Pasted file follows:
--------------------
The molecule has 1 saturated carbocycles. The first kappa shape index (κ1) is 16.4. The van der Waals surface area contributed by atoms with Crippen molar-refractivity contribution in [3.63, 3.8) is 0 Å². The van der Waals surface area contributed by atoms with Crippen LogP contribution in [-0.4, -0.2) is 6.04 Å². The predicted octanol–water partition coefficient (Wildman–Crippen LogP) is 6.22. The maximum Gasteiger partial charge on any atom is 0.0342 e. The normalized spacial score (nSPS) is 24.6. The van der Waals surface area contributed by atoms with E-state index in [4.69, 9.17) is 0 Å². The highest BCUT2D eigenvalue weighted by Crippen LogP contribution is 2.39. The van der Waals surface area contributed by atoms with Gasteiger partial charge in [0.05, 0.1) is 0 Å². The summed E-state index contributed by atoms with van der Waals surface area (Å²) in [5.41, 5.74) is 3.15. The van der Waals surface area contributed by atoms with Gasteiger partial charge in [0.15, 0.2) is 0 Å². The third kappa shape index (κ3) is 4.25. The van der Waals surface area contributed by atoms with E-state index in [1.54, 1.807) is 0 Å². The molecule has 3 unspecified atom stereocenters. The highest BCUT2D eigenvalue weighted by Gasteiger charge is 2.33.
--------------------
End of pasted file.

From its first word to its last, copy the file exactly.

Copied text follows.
The molecule has 1 saturated carbocycles. The first kappa shape index (κ1) is 16.4. The van der Waals surface area contributed by atoms with Crippen molar-refractivity contribution in [3.63, 3.8) is 0 Å². The van der Waals surface area contributed by atoms with Crippen LogP contribution in [-0.4, -0.2) is 6.04 Å². The predicted octanol–water partition coefficient (Wildman–Crippen LogP) is 6.22. The maximum Gasteiger partial charge on any atom is 0.0342 e. The normalized spacial score (nSPS) is 24.6. The van der Waals surface area contributed by atoms with E-state index in [4.69, 9.17) is 0 Å². The highest BCUT2D eigenvalue weighted by Crippen LogP contribution is 2.39. The van der Waals surface area contributed by atoms with Gasteiger partial charge in [0.05, 0.1) is 0 Å². The summed E-state index contributed by atoms with van der Waals surface area (Å²) in [5.41, 5.74) is 3.15. The van der Waals surface area contributed by atoms with Gasteiger partial charge in [0.15, 0.2) is 0 Å². The third kappa shape index (κ3) is 4.25. The van der Waals surface area contributed by atoms with E-state index in [1.54, 1.807) is 0 Å². The molecule has 3 unspecified atom stereocenters. The highest BCUT2D eigenvalue weighted by Gasteiger charge is 2.33.